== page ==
Minnesota Vikings

2017 targets per route for key Minnesota Vikings
Player Targets Routes Rec. Yards YPRR Target %
 Dalvin Cook 15 57 90 1.58 26.32
 Jerick McKinnon 61 276 421 1.53 22.10
 Latavius Murray 17 128 103 0.8 13.28

McKinnon, now with the 49ers, has the reputation as the big-time target monster, but he actually was targeted less often on his routes than rookie Cook was in the small sample he put up before tearing his ACL. Assuming Cook starts 2018 healthy, he has all the makings of a true bell-cow back who could see as many targets as any of the true three-down options around the league.

New York Giants

2017 targets per route for key New York Giants
Player Targets Routes Rec. Yards YPRR Target %
 Odell Beckham Jr. 41 145 302 2.08 28.28
 Sterling Shepard 83 439 731 1.67 18.91
 Brandon Marshall 32 170 154 0.91 18.82

Before Beckham’s injury, he was targeted as often as ever — virtually as often as DeAndre Hopkins, barely behind Antonio Brown and Julio Jones, right in line with the league’s top receivers. So while his counting stats aren’t up to the normal Beckham standards because of injury, there’s no reason to think his trust has dissipated (not that anyone is claiming otherwise). But Marshall, the Giants’ big receiving addition last offseason, is a different matter. He was targeted on only 18.8 percent of his 170 routes, and accumulated only 0.91 yards per route run on his receptions. The Giants haven’t yet committed to keeping Marshall for 2018, but even if they do, it’s hard to imagine trusting him as anything other than a late-round fantasy lottery ticket.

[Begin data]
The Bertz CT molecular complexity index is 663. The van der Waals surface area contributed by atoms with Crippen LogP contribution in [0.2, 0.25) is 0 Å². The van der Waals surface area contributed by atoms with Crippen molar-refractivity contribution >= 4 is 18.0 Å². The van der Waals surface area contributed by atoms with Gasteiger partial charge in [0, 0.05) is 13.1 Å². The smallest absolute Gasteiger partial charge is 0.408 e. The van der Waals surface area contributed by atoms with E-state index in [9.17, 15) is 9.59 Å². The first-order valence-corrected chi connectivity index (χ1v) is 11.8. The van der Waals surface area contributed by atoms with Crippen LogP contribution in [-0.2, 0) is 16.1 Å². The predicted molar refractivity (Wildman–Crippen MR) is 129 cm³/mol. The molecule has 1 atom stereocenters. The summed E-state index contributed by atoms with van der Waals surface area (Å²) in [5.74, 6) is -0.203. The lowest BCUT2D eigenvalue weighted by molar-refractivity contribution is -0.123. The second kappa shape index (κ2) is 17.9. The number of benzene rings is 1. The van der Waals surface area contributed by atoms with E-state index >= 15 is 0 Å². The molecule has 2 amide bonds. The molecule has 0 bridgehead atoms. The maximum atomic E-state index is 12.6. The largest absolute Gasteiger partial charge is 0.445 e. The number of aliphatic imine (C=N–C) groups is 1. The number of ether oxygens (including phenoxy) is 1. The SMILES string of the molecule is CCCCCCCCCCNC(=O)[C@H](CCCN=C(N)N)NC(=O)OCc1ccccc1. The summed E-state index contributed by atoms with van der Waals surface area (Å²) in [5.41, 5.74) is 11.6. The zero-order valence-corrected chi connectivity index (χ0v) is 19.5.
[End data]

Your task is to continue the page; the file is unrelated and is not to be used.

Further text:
Tampa Bay Buccaneers

2017 targets per route for key Tampa Bay Buccaneers
Player Targets Routes Rec. Yards YPRR Target %
 Mike Evans 132 591 1004 1.7 22.34
 Chris Godwin 54 258 525 2.03 20.93
 DeSean Jackson 87 437 668 1.53 19.91
 Adam Humphries 82 499 631 1.26 16.43

Godwin came into 2017 as a relatively unheralded rookie, and he didn’t exactly burst onto the scene early in the year — it took until Week 10 for him to see more than three targets in a game, and he only saw more than three four times all year. In those four games, though, he totaled 20 receptions on 34 targets for 345 yards and his lone rookie score. On top of that, Godwin was targeted on a slightly higher percentage of his routes than Jackson was on his. Godwin has sneaky breakout potential in 2018.

Washington

2017 targets per route for key Washington players
Player Targets Routes Rec. Yards YPRR Target %
 Jordan Reed 33 141 211 1.5 23.40
 Vernon Davis 68 389 648 1.67 17.48

When healthy, Reed was targeted as often as ever in 2017, but no phrase has ever done more work than the first two words of this sentence. And with news out that Reed will miss OTAs because of a toe procedure, the phrase is already being tasked with more heading into the 2018 season. Few tight ends have more upside (he was targeted significantly more often on his routes than Davis was on his), which will keep Reed as a perennially interesting late-round fantasy pick, but that health risk will keep him from being drafted highly unless and until he can ever stay healthy.